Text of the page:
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Volume 25 Issue 6 - March 2020

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FEATURED: Music & Health writer Vivien Fellegi explores music, blindness & the plasticity of perception; David Jaeger digs into Gustavo Gimeno's plans for new music in his upcoming first season as music director at TSO; pianist James Rhodes, here for an early March recital, speaks his mind in a Q&A with Paul Ennis; and Lydia Perovic talks music and more with rising Turkish-Canadian mezzo Beste Kalender. Also, among our columns, Peggy Baker Dance Projects headlines Wende Bartley's In with the New; Steve Wallace's Jazz Notes rushes in definitionally where many fear to tread; ... and more.

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an Ontario government agency The WholeNote VOLUME 25 NO 6 | MARCH 2020 Centre for Social Innovation 720 Bathurst St., Suite 503, Toronto ON M5S 2R4 PHONE 416-323-2232 | FAX 416-603-4791 Publisher/Editor in Chief | David Perlman Chairman of the Board | Allan Pulker EDITORIAL Managing Editor | Paul Ennis Recordings Editor | David Olds Digital Media Editor | Sara Constant Social Media Editor | Danial Jazaeri Listings Editor | John Sharpe SALES, MARKETING & MEMBERSHIP Concert & Event Advertising / Membership | Karen Ages Advertising Art /Production Support / Operations Jack Buell | Classified Ads | Website/Systems Support | Kevin King Circulation/Subscriptions | Chris Malcolm SUBSCRIPTIONS per year + HST (9 issues)* *international subscriptions: additional postage applies THANKS TO THIS MONTH’S CONTRIBUTORS Beat Columnists Wendalyn Bartley, Brian Chang, Paul Ennis, Jack MacQuarrie, Jennifer Parr, Colin Story, Steve Wallace, Matthew Whitfield Features MJ Buell, Paul Ennis, Vivien Fellegi, Robert Harris, David Jaeger, David Perlman, Lydia Perović CD Reviewers Stuart Broomer, Max Christie, Sam Dickinson, Daniel Foley, Raul da Gama, Janos Gardonyi, Richard Haskell, Tiina Kiik, Kati Kiilaspea, Roger Knox, Barry Livingston, Lesley Mitchell-Clarke, Nancy Nourse, David Olds, Ted Parkinson, Ivana Popovich, Allan Pulker, Terry Robbins, Michael Schwartz, Adam Scime, Michael Schulman, Andrew Scott, Sharna Searle, Adam Sherkin, Bruce Surtees, Andrew Timar, Ken Waxman, Matthew Whitfield Proofreading Karen Ages, Paul Ennis, Danial Jazaeri, David Perlman, John Sharpe Listings Team Ruth Atwood, Tilly Kooyman, John Sharpe, Gary Heard, Colin Story, Katie White Design Team Kevin King, Susan Sinclair Circulation Team Lori Sandra Aginian, Wende Bartley, Beth Bartley / Mark Clifford, Jack Buell, Sharon Clark, Manuel Couto, Paul Ennis, Robert Faulkner, Terry Gaeeni, James Harris, Micah Herzog, Jeff Hogben, Bob Jerome, Chris Malcolm, Luna Walker-Malcolm, Sheila McCoy, Lorna Nevison, Garry Page, Andrew Schaefer, Tom Sepp, Julia Tait, Dave Taylor un organisme du gouvernement de l’Ontario an Ontario government agency un organisme du gouvernement de l’Ontario BEAT BY BEAT 22 In with the New | WENDALYN BARTLEY 25 Classical & Beyond | PAUL ENNIS 28 Early Music | MATTHEW WHITFIELD 32 Choral Scene | BRIAN CHANG 35 Music Theatre | JENNIFER PARR 38 Jazz Notes | STEVE WALLACE 40 Bandstand | JACK MACQUARRIE 65 Mainly Clubs, Mostly Jazz | COLIN STORY LISTINGS 50 A | Concerts in the GTA 61 B | Concerts Beyond the GTA 64 C | Music Theatre 65 D | In the Clubs (Mostly Jazz) 68 E | The ETCeteras 35 DISCOVERIES: RECORDINGS REVIEWED 72 Editor’s Corner | DAVID OLDS 74 Strings Attached | TERRY ROBBINS 76 Keyed In 80 Vocal 81 Classical and Beyond 82 Modern and Contemporary 85 Jazz and Improvised Music 88 Pot Pourri 89 Something in the Air | KEN WAXMAN 91 Old Wine, New Bottles | BRUCE SURTEES MORE 6 Contact Information 7 Upcoming dates and deadlines 69 Classified Ads SPECIAL SECTION IN THIS ISSUE | pg 43 SUMMER MUSIC EDUCATION Summer music-making for all ages and abilities – the big picture. UPCOMING SPECIAL SECTIONS IN MAY 2020 | THE CANARY PAGES All things choral in southern Ontario. 6 | March 2020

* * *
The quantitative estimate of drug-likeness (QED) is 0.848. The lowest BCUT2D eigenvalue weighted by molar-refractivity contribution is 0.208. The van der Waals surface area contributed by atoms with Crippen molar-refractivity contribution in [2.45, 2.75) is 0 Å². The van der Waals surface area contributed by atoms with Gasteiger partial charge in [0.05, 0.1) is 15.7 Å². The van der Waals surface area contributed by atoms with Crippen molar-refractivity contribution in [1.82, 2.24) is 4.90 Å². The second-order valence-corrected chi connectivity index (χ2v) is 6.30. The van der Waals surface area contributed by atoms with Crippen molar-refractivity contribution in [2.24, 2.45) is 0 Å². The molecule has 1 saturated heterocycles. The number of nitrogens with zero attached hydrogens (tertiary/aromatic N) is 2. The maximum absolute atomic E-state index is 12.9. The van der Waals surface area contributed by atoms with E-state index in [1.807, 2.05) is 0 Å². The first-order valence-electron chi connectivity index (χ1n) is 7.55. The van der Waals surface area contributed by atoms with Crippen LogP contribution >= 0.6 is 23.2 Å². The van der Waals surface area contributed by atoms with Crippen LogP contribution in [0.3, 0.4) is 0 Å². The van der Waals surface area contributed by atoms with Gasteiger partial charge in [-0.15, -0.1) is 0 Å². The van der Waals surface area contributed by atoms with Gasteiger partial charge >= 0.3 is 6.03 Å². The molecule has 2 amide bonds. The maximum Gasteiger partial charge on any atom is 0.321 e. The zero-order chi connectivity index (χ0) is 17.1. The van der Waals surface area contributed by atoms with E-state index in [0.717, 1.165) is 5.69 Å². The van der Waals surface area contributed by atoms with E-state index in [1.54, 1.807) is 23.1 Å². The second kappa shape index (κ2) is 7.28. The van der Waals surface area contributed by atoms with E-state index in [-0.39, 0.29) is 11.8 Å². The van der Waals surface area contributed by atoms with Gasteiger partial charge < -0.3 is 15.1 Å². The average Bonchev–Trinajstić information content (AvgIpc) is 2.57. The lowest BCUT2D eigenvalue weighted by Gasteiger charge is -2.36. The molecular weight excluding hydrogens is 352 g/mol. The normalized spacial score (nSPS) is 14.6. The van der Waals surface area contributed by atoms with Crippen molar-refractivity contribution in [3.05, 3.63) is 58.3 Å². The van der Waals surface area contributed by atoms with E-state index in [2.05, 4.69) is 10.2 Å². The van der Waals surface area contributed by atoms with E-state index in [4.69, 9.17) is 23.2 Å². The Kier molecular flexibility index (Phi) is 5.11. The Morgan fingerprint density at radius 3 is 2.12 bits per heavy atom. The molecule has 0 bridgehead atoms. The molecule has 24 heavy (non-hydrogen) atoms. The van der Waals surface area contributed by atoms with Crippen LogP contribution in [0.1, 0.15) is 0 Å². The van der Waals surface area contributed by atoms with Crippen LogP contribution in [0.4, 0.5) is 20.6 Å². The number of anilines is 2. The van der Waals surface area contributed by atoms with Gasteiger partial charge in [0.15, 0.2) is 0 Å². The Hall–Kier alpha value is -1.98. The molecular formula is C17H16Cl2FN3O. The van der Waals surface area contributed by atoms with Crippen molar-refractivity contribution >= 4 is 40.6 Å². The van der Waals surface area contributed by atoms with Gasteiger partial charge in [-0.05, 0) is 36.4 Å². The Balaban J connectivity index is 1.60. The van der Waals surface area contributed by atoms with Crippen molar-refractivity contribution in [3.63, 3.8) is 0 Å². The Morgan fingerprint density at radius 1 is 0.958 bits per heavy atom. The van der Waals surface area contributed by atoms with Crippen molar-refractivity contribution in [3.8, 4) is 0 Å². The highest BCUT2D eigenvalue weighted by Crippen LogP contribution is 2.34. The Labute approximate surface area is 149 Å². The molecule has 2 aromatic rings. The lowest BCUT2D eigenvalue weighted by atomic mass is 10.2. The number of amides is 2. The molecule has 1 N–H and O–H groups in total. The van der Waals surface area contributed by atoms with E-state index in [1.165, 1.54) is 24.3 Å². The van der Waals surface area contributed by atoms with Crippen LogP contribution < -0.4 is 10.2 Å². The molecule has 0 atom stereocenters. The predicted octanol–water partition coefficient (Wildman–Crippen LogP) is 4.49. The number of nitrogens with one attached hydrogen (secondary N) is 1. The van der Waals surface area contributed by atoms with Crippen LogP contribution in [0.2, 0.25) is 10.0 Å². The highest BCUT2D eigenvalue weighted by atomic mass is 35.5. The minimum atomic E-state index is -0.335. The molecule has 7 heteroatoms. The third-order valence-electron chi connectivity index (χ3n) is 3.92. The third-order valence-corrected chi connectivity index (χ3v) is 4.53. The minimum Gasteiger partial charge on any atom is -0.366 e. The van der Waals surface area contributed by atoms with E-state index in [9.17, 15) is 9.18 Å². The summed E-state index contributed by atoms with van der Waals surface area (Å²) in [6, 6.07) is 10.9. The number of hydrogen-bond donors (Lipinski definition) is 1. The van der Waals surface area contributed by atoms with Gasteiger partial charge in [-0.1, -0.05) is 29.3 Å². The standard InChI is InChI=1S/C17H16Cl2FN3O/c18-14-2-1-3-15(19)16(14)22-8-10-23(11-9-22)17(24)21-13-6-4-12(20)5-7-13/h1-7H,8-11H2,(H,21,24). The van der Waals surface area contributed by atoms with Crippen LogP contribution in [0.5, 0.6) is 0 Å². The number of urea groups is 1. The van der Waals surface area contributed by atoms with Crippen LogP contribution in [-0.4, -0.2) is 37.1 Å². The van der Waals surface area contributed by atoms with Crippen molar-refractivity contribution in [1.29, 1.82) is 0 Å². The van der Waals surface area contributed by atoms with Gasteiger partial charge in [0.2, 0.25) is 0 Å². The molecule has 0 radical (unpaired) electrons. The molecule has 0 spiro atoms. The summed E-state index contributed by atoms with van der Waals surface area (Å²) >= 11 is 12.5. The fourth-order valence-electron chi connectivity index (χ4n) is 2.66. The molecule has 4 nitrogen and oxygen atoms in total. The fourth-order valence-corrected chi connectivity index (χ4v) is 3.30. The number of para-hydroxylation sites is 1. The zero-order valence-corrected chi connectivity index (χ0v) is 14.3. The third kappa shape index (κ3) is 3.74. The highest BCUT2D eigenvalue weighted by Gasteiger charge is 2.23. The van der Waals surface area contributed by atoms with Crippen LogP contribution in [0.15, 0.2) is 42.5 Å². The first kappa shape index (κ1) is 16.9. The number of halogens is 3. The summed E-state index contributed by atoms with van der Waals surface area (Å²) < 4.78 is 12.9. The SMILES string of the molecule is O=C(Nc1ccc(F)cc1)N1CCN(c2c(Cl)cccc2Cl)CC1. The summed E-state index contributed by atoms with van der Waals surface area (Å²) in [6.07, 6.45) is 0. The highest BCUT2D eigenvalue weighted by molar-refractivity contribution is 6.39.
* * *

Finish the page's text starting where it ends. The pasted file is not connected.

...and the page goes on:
FOR OPENERS | DAVID PERLMAN If All the World’s a Stage ... Two pm this past February 8 was a Saturday afternoon, and my concert companion and I had barely had time to settle into our Roy Thomson Hall balcony seats with our beer and popcorn before the lights, already dim, dipped even more, and a fractional moment of quiet rippled across the cheerful din of the place, the way a passing cloud wiping the face of the sun high above a summer lake evokes a moment’s hush. (You can always tell it’s February in Toronto when people like me distract themselves from a task at hand by starting to talk, out of nowhere, about the summer.) Where was I? Ah yes. February 8, about four minutes past 2pm, in the balcony level of Toronto’s most imposing cultural hall of mirrors. The momentary hush that descended on the room when the lights flickered is turning into a ripple of applause as our conductor for the day, Jack Everly, strides briskly onto the stage. If it’s less of a ripple of applause than one might reliably expect at that moment in the concert ritual, it’s certainly not because the crowd is smaller than usual – the place is, as far as I can tell from where I am sitting, pretty much its usual respectably crowded self. And it’s not because the audience is already settling morosely into an appropriate frame of mind for something portentous – there’s a palpable buzz and hum in the air. Mostly it’s less of a ripple than one might have expected, because the logistics of applause are complicated with a beer in one hand and popcorn in the other. Toronto Symphony Orchestra members already seated on stage do their usual decorous bit to salute the maestro as he enters – they tap their bows carefully on their instruments; stamp their feet in a refined (and of course rhythmic) way; there are smiles all round. Everly strides to the front of the stage, all affable business, picks up a microphone that just happens to be there, and invites us all to have a good time, cheer for our heroes if we feel like it, laugh or cry if we want to, and applaud or not as the mood strikes. And then, all business, he turns to the orchestra, all attention. The lights take a deeper dive, a deeper hush descends. He raises his baton … and the movie begins. Calling it a “movie” in these splendid surrounds is, I readily concede, not the most formal way of addressing it. Film With Orchestra is how it’s titled on the cover of the TSO program book I picked up on my way out of the hall (I had a hand free by then). Mind you, that’s not what it’s called inside the program. On subsequent closer inspection, on the page with the official production credits for the highly successful road show, it is styled A Symphonic Night at the Movies which neatly captures the middle-brow appeal of the thing: neither film as art nor “a flick at the bioscope,” as I would have called it as a nine-year-old child in 1962 (in another country) ten years after this particular movie was made. Whatever one calls it, film with orchestra has become, for a whole bunch of reasons, a hybrid genre that is much in vogue. The TSO, for example, does four of them a year in its own season. Three of them, this season (two Star Wars movies and Home Alone, which has become a perennial Christmas holiday offering), are branded showcases for the astonishing film score output of composer John Williams. The fourth generally digs into film classics: last year it was, if I remember, Casablanca. Today it is 1952’s Singin’ In the Rain, starring Gene Kelly, Donald O’Connor and Debbie Reynolds. I understand the appeal. For movie fans it’s a chance to get under the hood of an aspect of movie-making normally hidden from view. For millions of people, for whom orchestral scores, consciously or unconsciously, are intrinsic to the way we are programmed daily as to what to feel and think, it’s a revelation to see how the all-too-familiar sounds are made: a bit like actually seeing milk come from a cow rather than from a carton on a shelf. I like to think there are favourable statistics out there concerning how many people who came primarily for the novelty value of seeing a favourite film in a new context discover the orchestra as something worth revisiting in its own right. As for die-hard fans of the orchestra, it’s a chance to spend time in the hall, indulging a passion, without any of the usual self-appointed distractions of having to instruct less couth patrons in the etiquette of cultural palaces – a chance to let our hair down, so to speak. So I was expecting to have fun, and would have, even without the popcorn and beer. What I wasn’t expecting was the way this particular film in this context has stayed with me for the past few weeks, taking on an aesthetic shape and colour: posing questions Upcoming Dates & Deadlines for our April 2020 edition Free Event Listings Deadline Midnight, Sunday March 8 Display Ad Reservations Deadline 6pm Sunday March 15 Advertising Materials Due 6pm Tuesday March 17 Classifieds Deadline 6pm Saturday March 21 Publication Date Tuesday March 24 (online) Friday March 27 (print) Volume 25 No 7 “APRIL 2020” will list events April1, 2020 to May 7, 2020 WholeNote Media Inc. accepts no responsibility or liability for claims made for any product or service reported on or advertised in this issue Printed in Canada Couto Printing & Publishing Services Circulation Statement FEBRUARY 2020 24,000 printed & distributed Canadian Publication Product Sales Agreement 1263846 ISSN 14888-8785 WHOLENOTE Publications Mail Agreement #40026682 Return undeliverable Canadian addresses to: WholeNote Media Inc. Centre for Social Innovation 503–720 Bathurst Street Toronto ON M5S 2R4 COPYRIGHT © 2020 WHOLENOTE MEDIA INC March 2020 | 7